Mr Tshitanango replied about normal and abnormal deviations that they do not have a percentage threshold but they assess the trend of a particular department which has submitted deviations. If it submits deviations and they assess and find that it submitted three deviations and they are valid, that is acceptable. For example, with the Presidency declaring a semi-state or full state funeral, they will procure through deviations. Obviously one cannot make an appointment with death, there might be only one deviation but then there may be five deviations. One would not say they did not comply with the norm. If they have submitted five deviations because of deaths it is not abnormal. The law states that a normal deviation is if it is emergency and it can be proven to everybody that it is an emergency. Then they do not have a problem, even if one submits 10 because there were 10 emergencies.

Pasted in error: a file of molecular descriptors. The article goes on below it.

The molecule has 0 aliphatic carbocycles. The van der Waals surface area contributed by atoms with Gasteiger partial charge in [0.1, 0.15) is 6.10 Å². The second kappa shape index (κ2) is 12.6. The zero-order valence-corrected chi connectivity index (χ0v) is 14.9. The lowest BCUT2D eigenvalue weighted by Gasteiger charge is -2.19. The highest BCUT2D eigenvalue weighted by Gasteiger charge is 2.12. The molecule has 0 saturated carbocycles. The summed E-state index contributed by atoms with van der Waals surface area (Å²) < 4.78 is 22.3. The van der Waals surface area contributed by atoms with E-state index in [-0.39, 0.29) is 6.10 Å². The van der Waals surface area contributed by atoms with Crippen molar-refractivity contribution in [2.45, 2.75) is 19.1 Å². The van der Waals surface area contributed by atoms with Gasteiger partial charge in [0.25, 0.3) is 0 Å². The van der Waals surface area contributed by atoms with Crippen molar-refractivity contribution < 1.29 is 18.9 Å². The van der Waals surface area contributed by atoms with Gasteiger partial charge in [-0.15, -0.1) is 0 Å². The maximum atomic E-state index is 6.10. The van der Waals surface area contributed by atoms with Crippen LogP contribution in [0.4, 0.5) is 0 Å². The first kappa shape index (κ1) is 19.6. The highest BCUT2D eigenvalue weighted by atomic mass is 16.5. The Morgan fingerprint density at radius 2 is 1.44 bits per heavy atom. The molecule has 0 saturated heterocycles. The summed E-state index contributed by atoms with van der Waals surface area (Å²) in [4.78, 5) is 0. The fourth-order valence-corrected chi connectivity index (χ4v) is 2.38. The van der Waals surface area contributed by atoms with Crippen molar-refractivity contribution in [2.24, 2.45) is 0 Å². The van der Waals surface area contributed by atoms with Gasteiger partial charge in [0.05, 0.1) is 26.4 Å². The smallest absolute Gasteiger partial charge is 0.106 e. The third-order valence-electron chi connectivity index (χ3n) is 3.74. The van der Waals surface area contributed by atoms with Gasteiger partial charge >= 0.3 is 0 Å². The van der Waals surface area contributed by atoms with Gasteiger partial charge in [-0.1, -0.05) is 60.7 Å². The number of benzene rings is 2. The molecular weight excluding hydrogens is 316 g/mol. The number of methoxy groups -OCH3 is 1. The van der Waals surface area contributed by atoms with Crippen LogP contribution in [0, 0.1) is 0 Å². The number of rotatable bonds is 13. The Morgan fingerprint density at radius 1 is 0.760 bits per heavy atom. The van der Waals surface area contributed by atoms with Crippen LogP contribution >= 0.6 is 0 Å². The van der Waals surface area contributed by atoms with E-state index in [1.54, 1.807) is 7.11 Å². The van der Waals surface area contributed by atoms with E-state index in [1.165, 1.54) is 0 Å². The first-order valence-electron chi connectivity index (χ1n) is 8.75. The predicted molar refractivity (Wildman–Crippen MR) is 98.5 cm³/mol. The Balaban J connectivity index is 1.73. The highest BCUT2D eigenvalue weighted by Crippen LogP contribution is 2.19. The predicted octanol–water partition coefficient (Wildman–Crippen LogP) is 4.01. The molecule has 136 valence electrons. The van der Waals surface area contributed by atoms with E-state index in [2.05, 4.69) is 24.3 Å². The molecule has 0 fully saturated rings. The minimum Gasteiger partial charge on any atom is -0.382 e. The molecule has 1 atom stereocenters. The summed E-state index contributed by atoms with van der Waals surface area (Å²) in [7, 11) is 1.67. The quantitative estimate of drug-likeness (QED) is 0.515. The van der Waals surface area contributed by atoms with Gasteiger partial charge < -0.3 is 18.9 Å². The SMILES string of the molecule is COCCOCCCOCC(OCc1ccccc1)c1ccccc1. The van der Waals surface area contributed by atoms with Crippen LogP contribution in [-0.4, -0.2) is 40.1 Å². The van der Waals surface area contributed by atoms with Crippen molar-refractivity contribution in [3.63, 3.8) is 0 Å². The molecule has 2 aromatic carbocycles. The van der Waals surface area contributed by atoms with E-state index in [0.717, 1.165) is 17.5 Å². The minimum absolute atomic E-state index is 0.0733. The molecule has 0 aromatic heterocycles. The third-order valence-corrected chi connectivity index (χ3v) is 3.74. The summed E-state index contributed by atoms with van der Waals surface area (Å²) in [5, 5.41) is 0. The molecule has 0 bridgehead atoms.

However, it is very different when it is the Department of Water and Sanitation and Department of Agriculture and they were aware for the past two years that there will be drought, and they come at the eleven hour to claim drought. In such a situation one will be talking about abnormality. What is important is that people must comply with the law which allows them to deviate when there are emergencies, and when it is a sole supplier. The law allows them to do that. One cannot have a threshold because it will be problematic.

Again if they check the problems they had with SASSA on the Cash Paymaster Services (CPS) matter, SASSA waited knowing that the CPS contract is going to expire in March 2017. They waited until the eleventh hour and then came to Treasury and asked for the extension of the CPS contract. This is self- created emergency, even in court they were told this is self-created emergency.